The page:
La Casa Rosada: The Pink House is the executive mansion and office of the President of Argentina. The palatial mansion is known officially as Casa de Gobierno, (“House of Government” or “Government House”). Normally, the President lives at the official residence which is located in Olivos, BA.
The tour was pretty informative & the actual building could be compared to those in Paris or Italy. The ornate rooms were beautiful and the courtyard lined with palm trees and stained glass doors was a great spot for pics. The tour also takes you past he President’s official desk but unfortunately you can’t take any pics here.

Inside the palace
Stained glass looking out onto the courtyard

Sunday’s are great in Buenos Aires because the famous San Telmo market runs all day! We took the short walk towards Plaza Dorrego and wandered for hours. The market certainly was not a disappointment. The stalls were filled with arts and crafts, foods and drinks. It literally goes on for MILES about 10am-4pm through the streets. It does get very busy and there’s a lot of tourists there (mainly American) After traveling for the last few months only meeting a handle of English speaking tourists it was a slight shock to the system. The bohemian area of San Telmo is adorable too: full of French style ornate buildings, bakeries, stained glass and hundreds of vintage and antique shops. A must see in Buenos Aires.

Beautiful Telmo streets

The following day we headed to my favourite spot in Buenos Aires! The world famous El Ateneo bookshop. El Ateneo Grand Splendid was voted in 2008 by The Guardian as the second most beautiful bookshop in the world. The bookshop is situated on Santa Fe Avenue in Barrio Norte and opened opened as a theatre called Teatro Gran Splendid in May 1919. The original theatre had a seating capacity of 1,050, and staged a variety of performances, including appearances by famous tango artists and singers. In the late twenties the theatre was converted into a cinema, and in 1929 showed the first sound films in Argentina.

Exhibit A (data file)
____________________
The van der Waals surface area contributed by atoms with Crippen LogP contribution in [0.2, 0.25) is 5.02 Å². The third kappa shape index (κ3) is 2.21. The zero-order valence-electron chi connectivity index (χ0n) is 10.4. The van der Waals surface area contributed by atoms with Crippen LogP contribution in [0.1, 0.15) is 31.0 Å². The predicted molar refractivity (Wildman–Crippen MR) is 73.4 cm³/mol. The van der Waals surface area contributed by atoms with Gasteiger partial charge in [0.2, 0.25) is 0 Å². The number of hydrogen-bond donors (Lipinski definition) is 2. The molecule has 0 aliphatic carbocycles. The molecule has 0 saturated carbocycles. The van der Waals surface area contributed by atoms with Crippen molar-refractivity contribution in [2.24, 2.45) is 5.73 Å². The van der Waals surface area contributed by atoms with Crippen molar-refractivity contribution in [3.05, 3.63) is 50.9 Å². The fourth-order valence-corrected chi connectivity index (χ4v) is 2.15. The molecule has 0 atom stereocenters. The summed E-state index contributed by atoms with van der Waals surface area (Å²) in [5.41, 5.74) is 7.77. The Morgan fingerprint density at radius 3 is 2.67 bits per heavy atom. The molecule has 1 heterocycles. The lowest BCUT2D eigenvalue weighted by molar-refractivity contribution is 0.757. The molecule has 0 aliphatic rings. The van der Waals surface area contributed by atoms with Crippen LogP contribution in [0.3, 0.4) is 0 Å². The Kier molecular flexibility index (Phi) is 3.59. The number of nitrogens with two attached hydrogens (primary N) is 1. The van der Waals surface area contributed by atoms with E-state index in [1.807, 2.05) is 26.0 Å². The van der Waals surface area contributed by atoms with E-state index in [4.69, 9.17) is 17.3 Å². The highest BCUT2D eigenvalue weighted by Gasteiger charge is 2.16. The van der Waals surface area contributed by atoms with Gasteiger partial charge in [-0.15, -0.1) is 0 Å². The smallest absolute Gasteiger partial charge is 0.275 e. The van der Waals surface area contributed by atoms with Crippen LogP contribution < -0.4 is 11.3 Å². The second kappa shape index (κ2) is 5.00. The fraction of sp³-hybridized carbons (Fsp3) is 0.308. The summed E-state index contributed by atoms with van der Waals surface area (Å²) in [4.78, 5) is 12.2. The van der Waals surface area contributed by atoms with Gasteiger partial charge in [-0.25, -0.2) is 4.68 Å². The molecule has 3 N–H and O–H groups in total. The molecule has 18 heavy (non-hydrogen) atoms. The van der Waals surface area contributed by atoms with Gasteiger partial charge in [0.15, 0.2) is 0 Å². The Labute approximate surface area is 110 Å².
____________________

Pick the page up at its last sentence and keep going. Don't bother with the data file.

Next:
In 2000 the building was renovated and converted into a book and music shop. The cinema seating was removed and in its place book shelves were installed.

Chairs are provided throughout the building, including the still-intact theatre boxes, where customers can dip into books before purchase, and there is now an (expensive) café on the back of what was once the stage. The ceiling, the ornate carvings, the crimson stage curtains, the auditorium lighting and many architectural details remain. It’s honestly one the most beautiful places I’ve ever stepped foot in!